High quality SNPs/Indels mining and characterization in ginger from ESTs data base



Mahendra Gaur, Aradhana Das & Enketeswara Subudhi*



Centre of Biotechnology, Siksha O Anushandhan University, Kalinga Nagar, Ghatikia, Bhubaneswar-751003, Odisha


Email; *Corresponding author


Article Type




Received January 07, 2015; Accepted January 29, 2015; Published February 28, 2015



Ginger (Zingiber officinale Rosc.) is an important herb of the family Zingiberaceae. It is accepted as a universal cure for a multitude of diseases in Indian systems of medicine and its rhizomes are equally popular as a spice ingredient throughout Asia. SNPs, the definitive genetic markers, representing the finest resolution of a DNA sequence, are abundantly found in populations having a lower rate of mutation and are used for genomic analysis. The public ESTs sequences mostly lack quality files, making high quality SNPs detection more difficult since it is exclusively based on sequence comparisons. In the present study, current dbESTs of NCBI was mined and 38115 ginger ESTs sequences were obtained and assembled into contigs using CAP3 program. In this analysis, recent software tool QualitySNP was used to detect 11523 potential SNPs sites, 8810 high quality SNPs and 1008 indels polymorphisms with a frequency of 1.61 SNPs / 10 kbp. Of ESTs libraries generated from three ginger tissues together, rhizomes had a frequency of 0.32 SNPs and 0.03 indels per 10 kbp whereas the leaves had a frequency of 2.51 SNPs and 0.23 indels per 10 kbp and root is showing relative frequency of 0.76/10 kbp SNPs and 0.02/10 kbp indels. The present analysis provides additional information about the tissue wise presence of haplotypes (222), distribution of high quality exonic (2355) and intronic (6455) SNPs and information about singletons (7538) in addition to contigs transitions and transversions ratio (0.57). Among all tissue detected SNPs, transversions number is higher in comparison to the number of transitions. Quality SNPs detected in this work can be used as markers for further ginger genetic experiments.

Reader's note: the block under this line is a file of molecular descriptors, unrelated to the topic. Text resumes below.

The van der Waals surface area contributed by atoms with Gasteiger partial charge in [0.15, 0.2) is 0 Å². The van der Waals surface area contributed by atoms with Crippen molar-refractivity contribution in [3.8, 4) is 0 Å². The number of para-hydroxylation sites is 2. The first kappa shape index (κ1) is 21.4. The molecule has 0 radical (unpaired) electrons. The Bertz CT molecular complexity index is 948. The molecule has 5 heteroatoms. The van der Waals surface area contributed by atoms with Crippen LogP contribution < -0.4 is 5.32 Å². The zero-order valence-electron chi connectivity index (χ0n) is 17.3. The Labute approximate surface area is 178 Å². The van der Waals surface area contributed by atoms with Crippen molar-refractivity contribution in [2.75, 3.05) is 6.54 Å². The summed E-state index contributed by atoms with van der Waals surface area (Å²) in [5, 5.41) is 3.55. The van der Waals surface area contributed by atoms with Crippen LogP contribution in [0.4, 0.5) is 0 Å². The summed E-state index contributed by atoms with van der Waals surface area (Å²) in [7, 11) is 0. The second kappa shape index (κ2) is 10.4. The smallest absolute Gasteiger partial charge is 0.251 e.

Zingiber officinale, Ginger, QualitySNP, ESTs, in silico, Indels.



Gaur et al. Bioinformation 11(2): 085-089 (2015)

Edited by

P Kangueane






Biomedical Informatics



This is an Open Access article which permits unrestricted use, distribution, and reproduction in any medium, provided the original work is properly credited. This is distributed under the terms of the Creative Commons Attribution License.